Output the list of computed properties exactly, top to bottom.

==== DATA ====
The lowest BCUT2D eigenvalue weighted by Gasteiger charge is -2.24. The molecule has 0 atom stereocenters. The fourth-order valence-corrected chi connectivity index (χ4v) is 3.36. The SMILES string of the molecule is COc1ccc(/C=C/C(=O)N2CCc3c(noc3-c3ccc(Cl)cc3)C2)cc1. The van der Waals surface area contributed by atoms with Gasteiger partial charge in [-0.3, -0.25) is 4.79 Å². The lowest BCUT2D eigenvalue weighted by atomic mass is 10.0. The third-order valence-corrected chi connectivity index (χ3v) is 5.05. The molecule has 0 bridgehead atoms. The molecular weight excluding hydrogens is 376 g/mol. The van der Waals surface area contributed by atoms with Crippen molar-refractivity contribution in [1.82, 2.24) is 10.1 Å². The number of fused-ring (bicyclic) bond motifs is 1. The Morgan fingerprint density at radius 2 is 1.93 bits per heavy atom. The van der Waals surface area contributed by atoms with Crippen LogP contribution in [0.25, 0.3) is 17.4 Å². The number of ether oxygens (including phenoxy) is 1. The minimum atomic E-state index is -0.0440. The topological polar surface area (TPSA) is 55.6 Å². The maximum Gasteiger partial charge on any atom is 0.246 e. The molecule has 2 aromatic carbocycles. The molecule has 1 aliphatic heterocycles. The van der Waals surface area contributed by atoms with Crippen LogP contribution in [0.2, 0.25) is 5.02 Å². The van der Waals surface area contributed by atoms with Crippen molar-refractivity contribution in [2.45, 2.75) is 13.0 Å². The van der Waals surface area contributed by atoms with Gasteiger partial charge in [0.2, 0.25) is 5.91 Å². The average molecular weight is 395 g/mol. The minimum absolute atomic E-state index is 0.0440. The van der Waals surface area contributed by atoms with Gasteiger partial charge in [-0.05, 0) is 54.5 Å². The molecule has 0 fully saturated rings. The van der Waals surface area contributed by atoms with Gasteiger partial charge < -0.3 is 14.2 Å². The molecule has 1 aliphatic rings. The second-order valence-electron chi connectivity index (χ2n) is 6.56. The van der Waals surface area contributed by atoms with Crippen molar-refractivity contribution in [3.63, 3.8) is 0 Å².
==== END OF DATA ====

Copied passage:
The lowest BCUT2D eigenvalue weighted by Gasteiger charge is -2.24. The molecule has 0 atom stereocenters. The fourth-order valence-corrected chi connectivity index (χ4v) is 3.36. The SMILES string of the molecule is COc1ccc(/C=C/C(=O)N2CCc3c(noc3-c3ccc(Cl)cc3)C2)cc1. The van der Waals surface area contributed by atoms with Gasteiger partial charge in [-0.3, -0.25) is 4.79 Å². The lowest BCUT2D eigenvalue weighted by atomic mass is 10.0. The third-order valence-corrected chi connectivity index (χ3v) is 5.05. The molecule has 0 bridgehead atoms. The molecular weight excluding hydrogens is 376 g/mol. The van der Waals surface area contributed by atoms with Crippen molar-refractivity contribution in [1.82, 2.24) is 10.1 Å². The number of fused-ring (bicyclic) bond motifs is 1. The Morgan fingerprint density at radius 2 is 1.93 bits per heavy atom. The van der Waals surface area contributed by atoms with Crippen LogP contribution in [0.25, 0.3) is 17.4 Å². The number of ether oxygens (including phenoxy) is 1. The minimum atomic E-state index is -0.0440. The topological polar surface area (TPSA) is 55.6 Å². The maximum Gasteiger partial charge on any atom is 0.246 e. The molecule has 2 aromatic carbocycles. The molecule has 1 aliphatic heterocycles. The van der Waals surface area contributed by atoms with Crippen LogP contribution in [0.2, 0.25) is 5.02 Å². The van der Waals surface area contributed by atoms with Crippen molar-refractivity contribution in [2.45, 2.75) is 13.0 Å². The van der Waals surface area contributed by atoms with Gasteiger partial charge in [0.2, 0.25) is 5.91 Å². The average molecular weight is 395 g/mol. The minimum absolute atomic E-state index is 0.0440. The van der Waals surface area contributed by atoms with Gasteiger partial charge in [-0.05, 0) is 54.5 Å². The molecule has 0 fully saturated rings. The van der Waals surface area contributed by atoms with Gasteiger partial charge < -0.3 is 14.2 Å². The molecule has 1 aliphatic rings. The second-order valence-electron chi connectivity index (χ2n) is 6.56. The van der Waals surface area contributed by atoms with Crippen molar-refractivity contribution in [3.63, 3.8) is 0 Å².